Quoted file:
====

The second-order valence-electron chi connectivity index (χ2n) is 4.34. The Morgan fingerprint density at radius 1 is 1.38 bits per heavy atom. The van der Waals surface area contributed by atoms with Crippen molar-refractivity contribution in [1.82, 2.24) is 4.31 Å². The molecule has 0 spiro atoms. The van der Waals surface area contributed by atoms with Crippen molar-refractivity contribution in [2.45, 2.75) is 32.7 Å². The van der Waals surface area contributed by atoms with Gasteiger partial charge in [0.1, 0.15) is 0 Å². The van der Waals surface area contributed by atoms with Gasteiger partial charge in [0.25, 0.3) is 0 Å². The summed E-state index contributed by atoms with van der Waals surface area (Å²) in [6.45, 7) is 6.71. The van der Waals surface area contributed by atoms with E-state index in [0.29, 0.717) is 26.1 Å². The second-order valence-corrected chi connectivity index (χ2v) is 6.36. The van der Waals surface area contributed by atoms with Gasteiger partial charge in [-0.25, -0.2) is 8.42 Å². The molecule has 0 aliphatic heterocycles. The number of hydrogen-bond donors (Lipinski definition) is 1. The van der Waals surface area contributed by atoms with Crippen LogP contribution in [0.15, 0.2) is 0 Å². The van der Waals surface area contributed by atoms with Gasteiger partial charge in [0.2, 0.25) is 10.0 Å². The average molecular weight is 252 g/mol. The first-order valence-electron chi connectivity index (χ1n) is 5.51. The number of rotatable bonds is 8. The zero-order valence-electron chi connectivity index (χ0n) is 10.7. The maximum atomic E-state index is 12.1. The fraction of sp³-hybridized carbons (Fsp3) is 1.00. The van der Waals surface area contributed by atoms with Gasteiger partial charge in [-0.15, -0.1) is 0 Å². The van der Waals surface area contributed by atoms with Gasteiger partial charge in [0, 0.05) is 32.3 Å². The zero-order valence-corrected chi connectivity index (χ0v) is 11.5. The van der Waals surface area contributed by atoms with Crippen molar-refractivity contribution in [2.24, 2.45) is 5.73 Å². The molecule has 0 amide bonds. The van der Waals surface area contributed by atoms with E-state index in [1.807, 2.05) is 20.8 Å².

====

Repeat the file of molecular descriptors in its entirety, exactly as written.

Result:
The second-order valence-electron chi connectivity index (χ2n) is 4.34. The Morgan fingerprint density at radius 1 is 1.38 bits per heavy atom. The van der Waals surface area contributed by atoms with Crippen molar-refractivity contribution in [1.82, 2.24) is 4.31 Å². The molecule has 0 spiro atoms. The van der Waals surface area contributed by atoms with Crippen molar-refractivity contribution in [2.45, 2.75) is 32.7 Å². The van der Waals surface area contributed by atoms with Gasteiger partial charge in [0.1, 0.15) is 0 Å². The van der Waals surface area contributed by atoms with Gasteiger partial charge in [0.25, 0.3) is 0 Å². The summed E-state index contributed by atoms with van der Waals surface area (Å²) in [6.45, 7) is 6.71. The van der Waals surface area contributed by atoms with E-state index in [0.29, 0.717) is 26.1 Å². The second-order valence-corrected chi connectivity index (χ2v) is 6.36. The van der Waals surface area contributed by atoms with Gasteiger partial charge in [-0.25, -0.2) is 8.42 Å². The molecule has 0 aliphatic heterocycles. The number of hydrogen-bond donors (Lipinski definition) is 1. The van der Waals surface area contributed by atoms with Crippen LogP contribution in [0.15, 0.2) is 0 Å². The van der Waals surface area contributed by atoms with Gasteiger partial charge in [0.2, 0.25) is 10.0 Å². The average molecular weight is 252 g/mol. The first-order valence-electron chi connectivity index (χ1n) is 5.51. The number of rotatable bonds is 8. The zero-order valence-electron chi connectivity index (χ0n) is 10.7. The maximum atomic E-state index is 12.1. The fraction of sp³-hybridized carbons (Fsp3) is 1.00. The van der Waals surface area contributed by atoms with Gasteiger partial charge in [-0.15, -0.1) is 0 Å². The van der Waals surface area contributed by atoms with Gasteiger partial charge in [0, 0.05) is 32.3 Å². The zero-order valence-corrected chi connectivity index (χ0v) is 11.5. The van der Waals surface area contributed by atoms with Crippen molar-refractivity contribution in [2.24, 2.45) is 5.73 Å². The molecule has 0 amide bonds. The van der Waals surface area contributed by atoms with E-state index in [1.807, 2.05) is 20.8 Å².